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Why It Took Me 6 Years to Discuss My Sexual Assault

A sexual assault survivor shares her journey of recovery

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I was sexually assaulted. 

Seeing those words typed out still makes my stomach churn. It’s surprising, when you consider I recently published a memoir, Incongruent: Travel, Trauma, Transformation, that includes the full story for all to read. But now I am dedicated to helping other victims feel seen by sharing my story. 

On a work trip to a former stomping ground, I had gathered for dinner with two old friends, one former work colleague, and one complete stranger. I was one Old Fashioned and two glasses of wine in when out of nowhere that attic box exploded like an erupting volcano and out poured the lava of words. “I was sexually assaulted six years ago in D.C.” 

You could have heard a pin drop at our table. I have no recollection of what led our conversation to open that rusty mental door, but I will never forget the look on their faces. 

When thinking of that day, the emotions that bubble up run the gamut from anger and sadness to shame and guilt. Anger at two men who could be so sinister. Anger at myself for not being smarter, wiser, stronger. Sadness for my soul, as she now wears that scar for life. Sadness for the weeks, months, and years this set back my own sexuality and my own ability to find joy in the company of strangers. 

Shame because the incident is wrapped in a cloak of “should” or more accurately “should nots.” I should not have engaged with those men in the first place. I should not have accepted the Champagne they offered. I should not have allowed myself to be alone in an elevator with them. I should not have ignored the screaming, yelling, panicking, red flag waving that my gut was doing.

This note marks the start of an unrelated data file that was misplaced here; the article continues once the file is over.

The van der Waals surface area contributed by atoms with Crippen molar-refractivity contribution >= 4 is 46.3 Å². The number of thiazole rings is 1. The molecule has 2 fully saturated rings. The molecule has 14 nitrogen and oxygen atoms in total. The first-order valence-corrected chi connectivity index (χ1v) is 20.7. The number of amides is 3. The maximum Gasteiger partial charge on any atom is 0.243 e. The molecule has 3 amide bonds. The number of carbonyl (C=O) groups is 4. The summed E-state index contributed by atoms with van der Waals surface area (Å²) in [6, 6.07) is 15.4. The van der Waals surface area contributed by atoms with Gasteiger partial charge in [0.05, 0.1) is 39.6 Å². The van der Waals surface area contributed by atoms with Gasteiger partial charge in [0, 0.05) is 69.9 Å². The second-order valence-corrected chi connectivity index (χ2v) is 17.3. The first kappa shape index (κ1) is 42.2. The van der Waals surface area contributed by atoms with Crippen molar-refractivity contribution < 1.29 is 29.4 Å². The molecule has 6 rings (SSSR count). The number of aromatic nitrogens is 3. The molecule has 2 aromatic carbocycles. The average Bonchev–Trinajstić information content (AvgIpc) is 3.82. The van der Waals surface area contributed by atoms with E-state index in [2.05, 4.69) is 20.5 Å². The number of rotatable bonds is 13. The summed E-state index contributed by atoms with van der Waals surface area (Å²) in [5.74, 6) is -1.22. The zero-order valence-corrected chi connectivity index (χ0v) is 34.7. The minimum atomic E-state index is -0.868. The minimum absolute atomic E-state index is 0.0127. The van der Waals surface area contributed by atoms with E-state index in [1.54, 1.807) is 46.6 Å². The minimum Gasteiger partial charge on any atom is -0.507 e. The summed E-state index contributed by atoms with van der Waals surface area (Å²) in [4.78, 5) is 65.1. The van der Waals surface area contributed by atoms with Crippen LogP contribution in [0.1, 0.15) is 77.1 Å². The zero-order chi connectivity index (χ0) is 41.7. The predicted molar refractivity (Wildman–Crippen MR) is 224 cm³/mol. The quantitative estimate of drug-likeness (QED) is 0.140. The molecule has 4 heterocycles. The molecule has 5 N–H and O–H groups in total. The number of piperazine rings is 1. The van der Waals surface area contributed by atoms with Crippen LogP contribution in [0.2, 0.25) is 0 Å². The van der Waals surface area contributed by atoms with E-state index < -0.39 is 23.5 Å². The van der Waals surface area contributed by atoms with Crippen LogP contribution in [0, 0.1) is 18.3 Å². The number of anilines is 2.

And the worst and most complicated of emotions: guilt. Guilt, because I managed what many other women could not, I got away. I escaped my attackers before they could complete what they had intended. In the end, I was not physically harmed beyond a few cuts, bumps, and bruises. But emotionally, I was devastated. The incident changed my relationship with men and sex for years. And yet, I carried the heavy weight of shame that what happened was somehow my fault. I traversed a complex set of emotions of feeling the effects of trauma and yet feeling unworthy of them. I should (yep, here we go again) …I should feel relieved, grateful…anything except the devastation I feel about the incident. 

And I know I am not alone. I know there are more women out there, maybe you are one of them, who is sitting in your own pool of complicated emotions. And here is my friend-to-friend advice on how to help heal old wounds. 

Face the shame monster

There came a point in my journey that I had to admit I was carrying all those swirling emotions about the incident. And more than admitting it, I had to sit in the room with them, staring them right in the eye until I owned the power over them. My inclination was to carefully place them in the darkest corner of the attic of my mind in hopes the dust they gathered would eventually crush them out of existence. But that isn’t how life works, is it? As hard as it is, we can’t heal what we can’t face. Face the monster and make him your bitch. 

Know you are not alone.